Take the 2-minute tour ×
Stack Overflow is a question and answer site for professional and enthusiast programmers. It's 100% free, no registration required.

In c++, any variables declared in main will be available throughout main right? I mean if the variables were declared in a try loop, will they would still be accessible throughout main? Because I have declared several variables in a try loop in main, but if I use them in any other part of main outside the try loop, I get a "was not declared in this scope" error

I unfortunately can't post my actual code but this is basically what I am doing

int main()
{
   try 
   {
     int number = 0;
   }

   catch (...)
   {
     cout <<"Error";
   }

   number ++;
   cout <<number;

   return 0;
}

I would basically get an error on line 13 and 14 saying number wasn't declared in this scope.

share|improve this question
3  
The answer should be clear from the compile error message, no? ☕ –  Matt Ball Nov 6 '11 at 21:06
    
Do you have any compile error when you put int number = 0; out of try{} ? –  M M. Nov 6 '11 at 21:12

4 Answers 4

The scope of number is limited to the try block. Pull out this declaration to the main scope to access the variable after the try block:

int main()
{
   int number = 0;
   try 
   {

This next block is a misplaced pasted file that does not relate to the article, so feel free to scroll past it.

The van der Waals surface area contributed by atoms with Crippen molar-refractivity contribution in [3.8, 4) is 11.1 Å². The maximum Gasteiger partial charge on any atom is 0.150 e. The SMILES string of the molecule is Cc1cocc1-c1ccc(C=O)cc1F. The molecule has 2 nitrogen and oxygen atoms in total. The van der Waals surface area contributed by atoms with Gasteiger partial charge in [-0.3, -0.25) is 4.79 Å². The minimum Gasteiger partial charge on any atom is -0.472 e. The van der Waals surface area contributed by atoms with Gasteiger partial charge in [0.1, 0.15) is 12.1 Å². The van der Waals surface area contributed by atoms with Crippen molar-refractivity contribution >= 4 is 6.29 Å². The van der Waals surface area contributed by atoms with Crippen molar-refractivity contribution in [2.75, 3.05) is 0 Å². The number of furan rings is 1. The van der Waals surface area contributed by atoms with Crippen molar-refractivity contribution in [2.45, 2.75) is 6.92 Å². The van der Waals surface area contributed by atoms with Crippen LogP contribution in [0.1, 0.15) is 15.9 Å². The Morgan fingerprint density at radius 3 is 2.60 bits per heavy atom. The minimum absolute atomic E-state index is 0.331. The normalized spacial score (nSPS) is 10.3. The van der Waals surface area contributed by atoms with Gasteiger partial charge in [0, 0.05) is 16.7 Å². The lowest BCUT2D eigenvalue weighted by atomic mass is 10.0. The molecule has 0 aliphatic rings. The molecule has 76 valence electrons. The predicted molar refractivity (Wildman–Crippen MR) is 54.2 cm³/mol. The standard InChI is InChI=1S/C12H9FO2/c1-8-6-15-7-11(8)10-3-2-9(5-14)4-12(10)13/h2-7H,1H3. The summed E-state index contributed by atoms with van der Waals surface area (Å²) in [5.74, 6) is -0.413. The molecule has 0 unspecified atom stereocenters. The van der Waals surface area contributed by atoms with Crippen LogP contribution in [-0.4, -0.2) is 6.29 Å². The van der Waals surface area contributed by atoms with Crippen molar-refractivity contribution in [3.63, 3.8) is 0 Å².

// do something...
   }

   catch (...)
   {
     cout <<"Error";
   }

   number ++;
   cout <<number;

   return 0;
}
share|improve this answer
    
Thanks but I need the variables to be accessible throughout main and by in a try block - how would i do this? I don't want to make the variables global, because I don't want access to by other functions. –  user1017485 Nov 6 '11 at 21:08
    
@user1017485: it's not global here, it's still within main, but outside the try block. –  Matthieu M. Nov 6 '11 at 21:12
    
number is already available inside try block and all rest of main that follows the declaration of number (i.e. int number = 0;). –  Xion Nov 6 '11 at 21:12
    
@user1017485: What Xion is doing doesn't make it global, his re-write of your function makes the number only usable in main. –  Bair Nov 6 '11 at 21:12
1  
@user1017485: Your question doesn't state that declaring your variable allocates memory, and your simplified example eliminates this key point. This is why it's important to post actual code that you're using, instead of an abbreviated example. –  Greg Hewgill Nov 6 '11 at 21:25

Local variables in C++ have block scope, not function scope. The variable number is only in scope inside the try block.

To make this work, you have (at least) two choices:

  1. Make the variable accessible at function scope (not so good):

    int main() {
        int number;
        try {
            number = <some possibly-exception-throwing call>;
        } catch (...) {
            cout << "Error\n";
            return 0;
        }
        ++number;
        cout << number;
    }
    
  2. Place all use of the variable inside the try scope (much better):

    int main() {
        try {
            int number = <some possibly-exception-throwing call>;
            ++number;
            cout << number;
        } catch (...) {
            cout << "Error\n";
        }
    }
    

I strongly favour the second choice, for a few reasons:

  1. You don't have to explicitly handle the case that the variable wasn't initialised correctly.
  2. There's no risk of accidentally using the uninitialised variable. In fact, your code would exhibit precisely this bug if C++ locals had function scope (assuming the intent was to initialise number with something more interesting than a constant).